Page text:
Thursday, January 28, 2016


How is it that I forgot to talk about toiletries in these two and three star hotels that I find myself cocooning in when I travel in my previous instalment of the tours? Anyway, seeing that my treatise will be incomplete without letting you in on hotel choices based on simple things as those, I will now do exactly that if you'd allow me some paragraphs before I return to the core of my tale, as what I am about to share with you can help you guess how posh the hotel you're staying in is, in Nigeria that is. Of course you know you get full options, even dry-cleaning with the four or five star hotels, and seeing that I have very little experience with such, I won't bother about that, particularly as I have no intention of regaling you with lies.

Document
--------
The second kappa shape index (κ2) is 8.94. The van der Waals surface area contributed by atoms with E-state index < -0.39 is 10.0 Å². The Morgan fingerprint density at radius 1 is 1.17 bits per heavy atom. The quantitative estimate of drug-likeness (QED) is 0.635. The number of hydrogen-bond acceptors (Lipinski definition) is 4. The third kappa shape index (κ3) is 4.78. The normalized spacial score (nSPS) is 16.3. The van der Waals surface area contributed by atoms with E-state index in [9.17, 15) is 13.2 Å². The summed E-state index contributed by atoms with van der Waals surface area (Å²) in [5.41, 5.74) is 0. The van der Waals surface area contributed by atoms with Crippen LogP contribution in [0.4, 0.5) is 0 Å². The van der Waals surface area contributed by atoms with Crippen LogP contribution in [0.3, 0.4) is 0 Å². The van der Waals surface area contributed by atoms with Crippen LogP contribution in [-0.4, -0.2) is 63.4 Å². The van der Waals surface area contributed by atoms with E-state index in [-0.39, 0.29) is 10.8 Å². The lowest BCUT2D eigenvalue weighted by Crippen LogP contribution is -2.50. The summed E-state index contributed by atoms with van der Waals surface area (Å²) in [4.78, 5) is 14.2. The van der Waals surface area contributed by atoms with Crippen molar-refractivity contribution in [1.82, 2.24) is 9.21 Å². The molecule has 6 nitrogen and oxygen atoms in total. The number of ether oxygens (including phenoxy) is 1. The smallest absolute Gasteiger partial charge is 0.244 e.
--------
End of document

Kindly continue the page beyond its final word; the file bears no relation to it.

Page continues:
Now back to the two or three stars (I am intentionally ignoring the one star hotels you find almost every where in Lagos as elsewhere, with whores swarming over the whole place/bars that serve as "negotiating points"), and how toiletries could point you to what to expect. Most of these hotels have miniature soaps, as well as a toilet paper and towel. The better graded ones, that instils confidence in you to expect a fairly good service would have the miniature soaps of popular brands such as Lux, Joy, Imperial Leather, and the likes while the ones at the bottom of the ladder have the not so popular brands, sometimes no soap though this is rare, except you are in for "short time" for some indiscretion or a business meeting, you'd rather not conduct in the lobby or bar of the hotel.